# Mechanics: Statics and Dynamics

**Topics:**Force, Classical mechanics, Newton's laws of motion

**Pages:**6 (1607 words)

**Published:**October 8, 1999

TABLE OF CONTENTS

INTRODUCTION.........................................................1

Chapter

I. General Principles........................................2 I. Systems of Force.........................................4 II. Stress..................................................6 III. Properties of Material.................................7 IV. Bolted and Welded Joints................................10 V. Beams -- A Practical Application.........................13 VI. Beam Design.............................................17 VII. Torsional Loading: Shafts, Couplings, and Keys........19 VIII. Conclusion............................................20

BIBLIOGRAPHY.........................................................21

INTRODUCTION

Mechanics is the physical science concerned with the dynamic behavior of bodies that are acted on by mechanical disturbances. Since such behavior is involved in virtually all the situations that confront an engineer, mechanics lie at the core of much engineering analysis. In fact, no physical science plays a greater role in engineering than does mechanics, and it is the oldest of all physical sciences. The writings of Archimedes covering buoyancy and the

lever were recorded before 200 B.C. Our modern knowledge of gravity and motion was established by Isaac Newton (1642-1727).

Mechanics can be divided into two parts: (1) Statics, which relate to bodies at rest, and (2) dynamics, which deal with bodies in motion. In this paper we will explore the static dimension of mechanics and discuss the various types of force on an object and the different strength of materials.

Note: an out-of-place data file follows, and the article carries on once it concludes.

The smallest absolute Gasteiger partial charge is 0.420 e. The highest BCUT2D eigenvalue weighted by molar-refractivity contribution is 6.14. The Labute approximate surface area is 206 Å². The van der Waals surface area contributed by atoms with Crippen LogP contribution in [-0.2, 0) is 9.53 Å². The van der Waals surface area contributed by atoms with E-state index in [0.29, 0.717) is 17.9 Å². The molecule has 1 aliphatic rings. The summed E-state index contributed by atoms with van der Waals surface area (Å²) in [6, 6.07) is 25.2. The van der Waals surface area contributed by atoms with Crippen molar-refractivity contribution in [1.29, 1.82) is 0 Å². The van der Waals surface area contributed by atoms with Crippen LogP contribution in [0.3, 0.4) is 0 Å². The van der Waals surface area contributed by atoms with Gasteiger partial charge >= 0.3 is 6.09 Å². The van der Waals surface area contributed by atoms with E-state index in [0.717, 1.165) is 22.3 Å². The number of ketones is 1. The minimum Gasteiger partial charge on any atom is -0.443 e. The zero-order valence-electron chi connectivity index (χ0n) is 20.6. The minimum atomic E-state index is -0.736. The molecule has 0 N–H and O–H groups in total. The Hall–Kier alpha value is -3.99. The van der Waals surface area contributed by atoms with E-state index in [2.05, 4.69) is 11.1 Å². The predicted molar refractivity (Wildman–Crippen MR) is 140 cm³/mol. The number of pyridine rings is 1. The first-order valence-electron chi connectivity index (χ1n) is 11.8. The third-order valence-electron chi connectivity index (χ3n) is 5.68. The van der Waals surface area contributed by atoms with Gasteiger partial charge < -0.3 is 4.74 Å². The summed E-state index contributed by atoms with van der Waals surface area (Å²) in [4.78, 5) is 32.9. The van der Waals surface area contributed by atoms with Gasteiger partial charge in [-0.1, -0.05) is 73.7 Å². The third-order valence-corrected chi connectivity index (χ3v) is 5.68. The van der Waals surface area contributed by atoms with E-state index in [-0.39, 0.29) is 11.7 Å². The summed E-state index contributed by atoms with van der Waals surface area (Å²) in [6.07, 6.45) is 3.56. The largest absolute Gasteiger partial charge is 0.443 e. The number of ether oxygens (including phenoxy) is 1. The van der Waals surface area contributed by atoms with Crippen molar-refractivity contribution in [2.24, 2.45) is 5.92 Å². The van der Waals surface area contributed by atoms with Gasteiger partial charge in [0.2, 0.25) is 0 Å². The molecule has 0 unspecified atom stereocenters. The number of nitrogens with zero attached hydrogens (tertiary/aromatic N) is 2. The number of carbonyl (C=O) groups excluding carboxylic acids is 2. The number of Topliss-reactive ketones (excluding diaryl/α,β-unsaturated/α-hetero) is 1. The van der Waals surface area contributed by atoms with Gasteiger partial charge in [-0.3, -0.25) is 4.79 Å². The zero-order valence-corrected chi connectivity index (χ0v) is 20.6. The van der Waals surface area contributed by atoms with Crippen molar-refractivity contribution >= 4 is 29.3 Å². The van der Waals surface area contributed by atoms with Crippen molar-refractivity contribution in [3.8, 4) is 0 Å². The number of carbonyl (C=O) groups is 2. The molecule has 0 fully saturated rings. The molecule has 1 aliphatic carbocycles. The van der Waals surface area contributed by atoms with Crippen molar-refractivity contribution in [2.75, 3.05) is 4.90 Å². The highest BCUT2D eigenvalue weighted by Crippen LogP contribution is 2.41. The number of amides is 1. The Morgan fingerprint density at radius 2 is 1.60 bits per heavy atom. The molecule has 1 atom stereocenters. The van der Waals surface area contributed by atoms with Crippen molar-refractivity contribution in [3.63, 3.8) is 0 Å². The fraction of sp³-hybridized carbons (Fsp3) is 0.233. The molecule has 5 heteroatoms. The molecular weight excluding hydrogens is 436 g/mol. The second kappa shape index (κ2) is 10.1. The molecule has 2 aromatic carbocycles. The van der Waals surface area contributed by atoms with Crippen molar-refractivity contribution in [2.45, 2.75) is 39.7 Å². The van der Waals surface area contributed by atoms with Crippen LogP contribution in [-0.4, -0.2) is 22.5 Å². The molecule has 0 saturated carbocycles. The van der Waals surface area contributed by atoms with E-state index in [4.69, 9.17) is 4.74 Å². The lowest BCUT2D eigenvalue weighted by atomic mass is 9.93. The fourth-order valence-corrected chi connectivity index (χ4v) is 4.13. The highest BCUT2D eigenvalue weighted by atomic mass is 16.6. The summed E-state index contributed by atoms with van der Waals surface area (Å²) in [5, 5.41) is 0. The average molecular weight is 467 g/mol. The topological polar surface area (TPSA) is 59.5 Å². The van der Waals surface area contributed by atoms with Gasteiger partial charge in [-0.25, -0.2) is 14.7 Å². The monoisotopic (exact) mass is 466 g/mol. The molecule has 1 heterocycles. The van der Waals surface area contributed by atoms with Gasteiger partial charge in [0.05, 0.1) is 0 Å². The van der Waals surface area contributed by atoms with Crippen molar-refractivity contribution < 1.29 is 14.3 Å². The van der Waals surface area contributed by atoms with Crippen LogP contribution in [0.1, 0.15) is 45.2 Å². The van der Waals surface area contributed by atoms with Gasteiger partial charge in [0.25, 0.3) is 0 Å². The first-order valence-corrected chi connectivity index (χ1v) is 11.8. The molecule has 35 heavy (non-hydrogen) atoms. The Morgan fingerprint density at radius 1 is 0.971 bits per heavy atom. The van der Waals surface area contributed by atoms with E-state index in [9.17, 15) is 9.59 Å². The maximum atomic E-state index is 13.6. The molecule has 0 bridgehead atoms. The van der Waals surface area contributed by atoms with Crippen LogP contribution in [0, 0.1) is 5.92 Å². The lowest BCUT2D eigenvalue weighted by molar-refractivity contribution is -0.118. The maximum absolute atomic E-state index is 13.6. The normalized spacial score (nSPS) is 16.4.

The term strength of materials refers to the ability of the individual parts of a machine or structure to resist loads. It also permits the selection of materials and the determination of dimensions to ensure the sufficient strength of the various parts.

General Principles

Before we can venture to explain statics, one must have a firm grasp on classical mechanics. This is the study of Newton's laws and their extensions. Newton's three laws were originally stated as follows:

1. Every body continues in its state of rest, or of uniform motion in a straight line, unless it is compelled to change that state by forces impressed on it.

2. The change of motion is proportional to the motive force impressed and is made in the direction in which that force is impressed.

3. To every action there is always opposed an equal reaction; or the mutual actions of two bodies on each other are equal and direct to contrary parts.

Newton's law of gravitational attraction pertains to celestrial bodies or any object onto which gravity is a force and states: "Two particles will be attracted toward each other along their connecting line with a force whose magnitude is directly proportional to the product of the masses and inversely proportional to the distance squared between the particles.

When one of the two objects is the earth and the other object is near the surface of the earth (where r is about 6400 km) / is essentially constant, then the attraction law becomes f = mg.

Another essential law to consider is the Parallelogram Law. Stevinius (1548-1620) was the first to demonstrate that forces could be combined by representing them by arrows to some suitable scale, and then forming a parallelogram in which the diagonal represents the sum of the two forces. All vectors must combine in this manner.

When solving static problems as represented as a triangle of force, three common theorems are as follows:

1. Pythagorean theorem. In any right triangle, the square of the hypotenuse is equal to the sum of the squares of...

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